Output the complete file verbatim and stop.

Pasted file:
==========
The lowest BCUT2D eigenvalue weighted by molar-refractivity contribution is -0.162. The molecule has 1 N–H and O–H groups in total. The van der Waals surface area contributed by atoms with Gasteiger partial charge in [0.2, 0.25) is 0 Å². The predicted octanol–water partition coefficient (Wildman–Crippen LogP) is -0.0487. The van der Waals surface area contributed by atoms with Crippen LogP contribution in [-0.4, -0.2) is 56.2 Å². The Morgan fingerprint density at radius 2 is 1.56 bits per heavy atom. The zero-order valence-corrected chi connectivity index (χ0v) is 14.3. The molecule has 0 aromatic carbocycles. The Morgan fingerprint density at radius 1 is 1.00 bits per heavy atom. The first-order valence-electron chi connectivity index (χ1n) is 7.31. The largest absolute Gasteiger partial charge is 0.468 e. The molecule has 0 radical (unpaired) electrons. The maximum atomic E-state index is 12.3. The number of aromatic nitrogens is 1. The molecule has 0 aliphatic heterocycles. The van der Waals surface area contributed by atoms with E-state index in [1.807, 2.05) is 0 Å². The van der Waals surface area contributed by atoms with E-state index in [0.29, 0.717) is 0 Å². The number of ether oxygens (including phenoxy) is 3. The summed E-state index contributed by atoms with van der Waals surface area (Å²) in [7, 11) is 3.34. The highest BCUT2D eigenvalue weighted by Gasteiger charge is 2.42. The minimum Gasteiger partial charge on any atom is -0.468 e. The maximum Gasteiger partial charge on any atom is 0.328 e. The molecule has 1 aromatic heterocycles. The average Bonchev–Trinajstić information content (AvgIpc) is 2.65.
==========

The lowest BCUT2D eigenvalue weighted by molar-refractivity contribution is -0.162. The molecule has 1 N–H and O–H groups in total. The van der Waals surface area contributed by atoms with Gasteiger partial charge in [0.2, 0.25) is 0 Å². The predicted octanol–water partition coefficient (Wildman–Crippen LogP) is -0.0487. The van der Waals surface area contributed by atoms with Crippen LogP contribution in [-0.4, -0.2) is 56.2 Å². The Morgan fingerprint density at radius 2 is 1.56 bits per heavy atom. The zero-order valence-corrected chi connectivity index (χ0v) is 14.3. The molecule has 0 aromatic carbocycles. The Morgan fingerprint density at radius 1 is 1.00 bits per heavy atom. The first-order valence-electron chi connectivity index (χ1n) is 7.31. The largest absolute Gasteiger partial charge is 0.468 e. The molecule has 0 radical (unpaired) electrons. The maximum atomic E-state index is 12.3. The number of aromatic nitrogens is 1. The molecule has 0 aliphatic heterocycles. The van der Waals surface area contributed by atoms with E-state index in [1.807, 2.05) is 0 Å². The van der Waals surface area contributed by atoms with E-state index in [0.29, 0.717) is 0 Å². The number of ether oxygens (including phenoxy) is 3. The summed E-state index contributed by atoms with van der Waals surface area (Å²) in [7, 11) is 3.34. The highest BCUT2D eigenvalue weighted by Gasteiger charge is 2.42. The minimum Gasteiger partial charge on any atom is -0.468 e. The maximum Gasteiger partial charge on any atom is 0.328 e. The molecule has 1 aromatic heterocycles. The average Bonchev–Trinajstić information content (AvgIpc) is 2.65.